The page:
At the governor’s weekly press conference Tuesday, Vermont’s high COVID case counts continued to dominate discussion, and the state’s aggressive COVID testing could be one reason for the spike.
Throughout the briefing, officials from the Scott administration noted that case counts go up or down based on increases and decreases in testing.
“Vermont’s cases have increased — we did see an increase following the Thanksgiving holiday after a somewhat artificial decrease in cases with lower testing,” Agency of Human Services Secretary Mike Smith said.
“It is important to point out that with the increase in cases, we did see an increase in testing this week,” he said, adding that there was a 53 percent increase in testing compared to the week prior.
On Sunday, the Vermont Department of Health reported a record 641 cases of COVID-19. The prior high was 635 cases recorded on Dec. 1. Saturday saw 561 cases, but notably Vermont had only 246 cases on Monday, because the state conducts fewer tests on weekends.
The Health Department’s Vermont COVID-19 Data Summary report for the dates of March 5, 2020 through Nov. 3, 2021 show correlation between number of tests and seasonal virus spikes in fall and winter months.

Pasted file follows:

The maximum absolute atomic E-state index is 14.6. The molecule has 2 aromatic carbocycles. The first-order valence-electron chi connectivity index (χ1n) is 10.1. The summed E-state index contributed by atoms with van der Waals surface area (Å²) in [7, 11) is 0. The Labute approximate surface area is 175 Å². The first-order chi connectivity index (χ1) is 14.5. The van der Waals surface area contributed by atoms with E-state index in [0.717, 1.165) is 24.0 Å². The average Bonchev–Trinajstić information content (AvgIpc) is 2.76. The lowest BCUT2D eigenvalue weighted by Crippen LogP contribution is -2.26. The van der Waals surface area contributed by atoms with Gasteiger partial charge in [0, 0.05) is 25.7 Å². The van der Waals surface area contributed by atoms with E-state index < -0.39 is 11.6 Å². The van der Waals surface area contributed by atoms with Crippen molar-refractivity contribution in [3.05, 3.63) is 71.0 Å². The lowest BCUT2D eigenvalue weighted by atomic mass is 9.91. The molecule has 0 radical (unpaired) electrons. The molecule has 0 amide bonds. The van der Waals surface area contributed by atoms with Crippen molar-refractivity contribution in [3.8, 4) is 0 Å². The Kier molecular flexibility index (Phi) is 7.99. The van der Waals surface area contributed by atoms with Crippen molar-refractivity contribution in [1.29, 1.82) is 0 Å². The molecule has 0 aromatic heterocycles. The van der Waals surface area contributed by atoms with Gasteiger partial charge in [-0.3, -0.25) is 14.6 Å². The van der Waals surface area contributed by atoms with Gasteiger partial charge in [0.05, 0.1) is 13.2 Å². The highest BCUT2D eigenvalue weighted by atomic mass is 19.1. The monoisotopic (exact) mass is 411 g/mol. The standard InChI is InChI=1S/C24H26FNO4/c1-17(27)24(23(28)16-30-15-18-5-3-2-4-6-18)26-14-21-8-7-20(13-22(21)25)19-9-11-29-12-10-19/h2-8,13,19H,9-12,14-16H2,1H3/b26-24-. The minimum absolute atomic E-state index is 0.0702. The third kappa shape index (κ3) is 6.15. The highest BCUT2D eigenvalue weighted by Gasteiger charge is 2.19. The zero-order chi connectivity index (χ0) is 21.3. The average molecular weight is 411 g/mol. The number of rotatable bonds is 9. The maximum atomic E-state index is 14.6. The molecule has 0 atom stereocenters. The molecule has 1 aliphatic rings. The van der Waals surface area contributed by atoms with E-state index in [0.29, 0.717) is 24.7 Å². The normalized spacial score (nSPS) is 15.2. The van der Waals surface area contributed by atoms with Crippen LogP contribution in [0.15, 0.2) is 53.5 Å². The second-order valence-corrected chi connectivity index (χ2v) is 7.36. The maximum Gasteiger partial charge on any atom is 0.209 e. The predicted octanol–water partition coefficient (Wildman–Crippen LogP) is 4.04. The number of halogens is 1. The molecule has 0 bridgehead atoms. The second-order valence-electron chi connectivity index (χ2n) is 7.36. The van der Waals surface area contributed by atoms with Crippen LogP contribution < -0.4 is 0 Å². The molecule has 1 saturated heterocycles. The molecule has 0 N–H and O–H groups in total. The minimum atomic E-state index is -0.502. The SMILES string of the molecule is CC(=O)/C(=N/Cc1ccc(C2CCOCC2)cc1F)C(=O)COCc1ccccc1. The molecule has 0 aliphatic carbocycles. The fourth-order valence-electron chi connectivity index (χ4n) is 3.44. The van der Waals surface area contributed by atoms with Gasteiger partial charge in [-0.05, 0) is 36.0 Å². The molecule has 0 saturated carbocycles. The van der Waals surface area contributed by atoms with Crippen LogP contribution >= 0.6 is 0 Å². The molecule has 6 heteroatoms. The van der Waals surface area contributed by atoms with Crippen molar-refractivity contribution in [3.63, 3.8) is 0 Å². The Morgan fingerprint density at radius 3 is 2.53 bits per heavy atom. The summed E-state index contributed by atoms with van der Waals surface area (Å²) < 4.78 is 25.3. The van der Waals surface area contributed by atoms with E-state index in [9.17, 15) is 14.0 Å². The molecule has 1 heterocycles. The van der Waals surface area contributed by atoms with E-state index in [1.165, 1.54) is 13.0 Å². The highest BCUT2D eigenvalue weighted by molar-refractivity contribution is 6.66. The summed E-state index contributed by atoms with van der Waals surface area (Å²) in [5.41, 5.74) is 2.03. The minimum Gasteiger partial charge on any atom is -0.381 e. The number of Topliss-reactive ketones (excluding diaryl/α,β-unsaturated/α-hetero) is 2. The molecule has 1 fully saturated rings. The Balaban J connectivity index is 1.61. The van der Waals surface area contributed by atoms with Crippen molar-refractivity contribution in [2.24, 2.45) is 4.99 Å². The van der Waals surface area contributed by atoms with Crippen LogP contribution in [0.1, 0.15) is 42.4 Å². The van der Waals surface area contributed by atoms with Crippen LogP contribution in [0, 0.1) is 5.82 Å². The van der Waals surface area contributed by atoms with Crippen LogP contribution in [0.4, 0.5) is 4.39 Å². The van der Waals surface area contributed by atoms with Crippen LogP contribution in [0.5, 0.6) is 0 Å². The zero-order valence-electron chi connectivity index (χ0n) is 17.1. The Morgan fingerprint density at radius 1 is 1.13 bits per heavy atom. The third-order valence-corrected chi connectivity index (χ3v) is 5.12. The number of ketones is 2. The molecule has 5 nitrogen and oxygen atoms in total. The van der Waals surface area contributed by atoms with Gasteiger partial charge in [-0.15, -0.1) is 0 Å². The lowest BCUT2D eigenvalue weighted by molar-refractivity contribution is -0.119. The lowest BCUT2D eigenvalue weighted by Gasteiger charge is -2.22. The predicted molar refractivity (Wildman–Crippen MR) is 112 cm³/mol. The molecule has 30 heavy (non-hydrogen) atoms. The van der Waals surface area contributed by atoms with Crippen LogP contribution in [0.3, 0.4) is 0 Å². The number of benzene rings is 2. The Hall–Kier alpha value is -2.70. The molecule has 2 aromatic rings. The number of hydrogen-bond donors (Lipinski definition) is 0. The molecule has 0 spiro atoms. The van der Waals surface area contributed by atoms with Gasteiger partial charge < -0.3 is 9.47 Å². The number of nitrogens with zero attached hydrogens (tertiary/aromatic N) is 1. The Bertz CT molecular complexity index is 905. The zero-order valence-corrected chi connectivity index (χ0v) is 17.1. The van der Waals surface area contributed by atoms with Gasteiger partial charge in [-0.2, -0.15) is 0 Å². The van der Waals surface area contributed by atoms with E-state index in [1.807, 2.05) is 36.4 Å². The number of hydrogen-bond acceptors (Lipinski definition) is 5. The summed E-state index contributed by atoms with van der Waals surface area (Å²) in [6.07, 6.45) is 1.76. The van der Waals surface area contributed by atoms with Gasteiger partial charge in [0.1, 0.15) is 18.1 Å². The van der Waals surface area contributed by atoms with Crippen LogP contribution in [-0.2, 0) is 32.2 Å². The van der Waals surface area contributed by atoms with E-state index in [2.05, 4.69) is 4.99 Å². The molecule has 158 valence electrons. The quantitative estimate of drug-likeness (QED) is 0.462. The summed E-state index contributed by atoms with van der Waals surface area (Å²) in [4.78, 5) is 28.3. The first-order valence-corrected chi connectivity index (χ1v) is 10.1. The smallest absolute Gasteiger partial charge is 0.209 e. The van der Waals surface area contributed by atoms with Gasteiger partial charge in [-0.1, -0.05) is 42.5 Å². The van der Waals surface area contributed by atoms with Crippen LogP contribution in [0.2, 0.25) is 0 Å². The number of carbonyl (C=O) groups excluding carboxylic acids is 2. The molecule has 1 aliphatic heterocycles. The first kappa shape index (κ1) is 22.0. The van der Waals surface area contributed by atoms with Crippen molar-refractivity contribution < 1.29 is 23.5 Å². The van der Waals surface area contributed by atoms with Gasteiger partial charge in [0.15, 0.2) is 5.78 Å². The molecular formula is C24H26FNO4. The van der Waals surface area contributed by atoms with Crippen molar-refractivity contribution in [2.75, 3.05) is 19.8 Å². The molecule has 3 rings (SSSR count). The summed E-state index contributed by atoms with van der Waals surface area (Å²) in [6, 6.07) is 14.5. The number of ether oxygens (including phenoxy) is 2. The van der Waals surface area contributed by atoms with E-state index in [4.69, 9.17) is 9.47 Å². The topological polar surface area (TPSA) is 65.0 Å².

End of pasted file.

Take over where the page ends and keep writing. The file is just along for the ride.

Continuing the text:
The gray lines on this chart from page 7 show the daily number of tests conducted throughout the year. Those lines spike to between 8,000 and 15,000 tests in fall and winter, when the state’s COVID cases have also been highest. Testing frequency drops significantly in summer, and lower virus case counts get recorded.
As the graphic also shows, the percentage of tests that come back positive stays consistently around 2 percent to 3 percent, with occasional spikes above 5 percent.
Gov. Phil Scott said Vermonters could be paid by the federal government to get more COVID testing.
“You might have seen that President Biden is working to allow Americans to be reimbursed for at-home tests in the new year,” he said.
The Department of Financial Regulation has issued an emergency rule on Tuesday requiring that commercial insurers cover take-home COVID tests, Scott added, noting that Biden’s approach to the pandemic has influence on Vermont policy.
“[The President] also discussed the importance of making testing widely available, which we’ll focus on here in Vermont,” Scott said.
Scott said the Omicron variant was seemingly “less severe” according to data from the Centers and Disease Control and Prevention.
He also took a moment to memorialize Pearl Harbor Remembrance Day, as Japan’s attack on the U.S. on Dec. 7, 1941, changed history and brought the United States into World War II.